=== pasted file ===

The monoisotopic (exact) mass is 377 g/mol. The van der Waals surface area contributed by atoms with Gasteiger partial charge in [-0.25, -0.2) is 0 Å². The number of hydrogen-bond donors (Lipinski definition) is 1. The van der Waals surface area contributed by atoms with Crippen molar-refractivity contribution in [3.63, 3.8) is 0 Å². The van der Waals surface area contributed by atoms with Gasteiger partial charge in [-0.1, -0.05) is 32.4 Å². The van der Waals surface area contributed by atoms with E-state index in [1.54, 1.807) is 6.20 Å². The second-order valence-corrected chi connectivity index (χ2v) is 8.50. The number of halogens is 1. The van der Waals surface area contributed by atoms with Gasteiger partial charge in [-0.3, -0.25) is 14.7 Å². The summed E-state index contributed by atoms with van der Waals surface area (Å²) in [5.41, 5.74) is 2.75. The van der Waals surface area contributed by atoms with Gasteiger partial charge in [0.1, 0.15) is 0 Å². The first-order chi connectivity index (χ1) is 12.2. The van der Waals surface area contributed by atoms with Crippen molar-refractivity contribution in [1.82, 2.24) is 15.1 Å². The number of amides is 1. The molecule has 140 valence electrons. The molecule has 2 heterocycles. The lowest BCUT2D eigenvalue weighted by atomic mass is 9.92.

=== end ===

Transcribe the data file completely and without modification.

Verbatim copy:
The monoisotopic (exact) mass is 377 g/mol. The van der Waals surface area contributed by atoms with Gasteiger partial charge in [-0.25, -0.2) is 0 Å². The number of hydrogen-bond donors (Lipinski definition) is 1. The van der Waals surface area contributed by atoms with Crippen molar-refractivity contribution in [3.63, 3.8) is 0 Å². The van der Waals surface area contributed by atoms with Gasteiger partial charge in [-0.1, -0.05) is 32.4 Å². The van der Waals surface area contributed by atoms with E-state index in [1.54, 1.807) is 6.20 Å². The second-order valence-corrected chi connectivity index (χ2v) is 8.50. The number of halogens is 1. The van der Waals surface area contributed by atoms with Gasteiger partial charge in [-0.3, -0.25) is 14.7 Å². The summed E-state index contributed by atoms with van der Waals surface area (Å²) in [5.41, 5.74) is 2.75. The van der Waals surface area contributed by atoms with Gasteiger partial charge in [0.1, 0.15) is 0 Å². The first-order chi connectivity index (χ1) is 12.2. The van der Waals surface area contributed by atoms with Crippen molar-refractivity contribution in [1.82, 2.24) is 15.1 Å². The number of amides is 1. The molecule has 140 valence electrons. The molecule has 2 heterocycles. The lowest BCUT2D eigenvalue weighted by atomic mass is 9.92.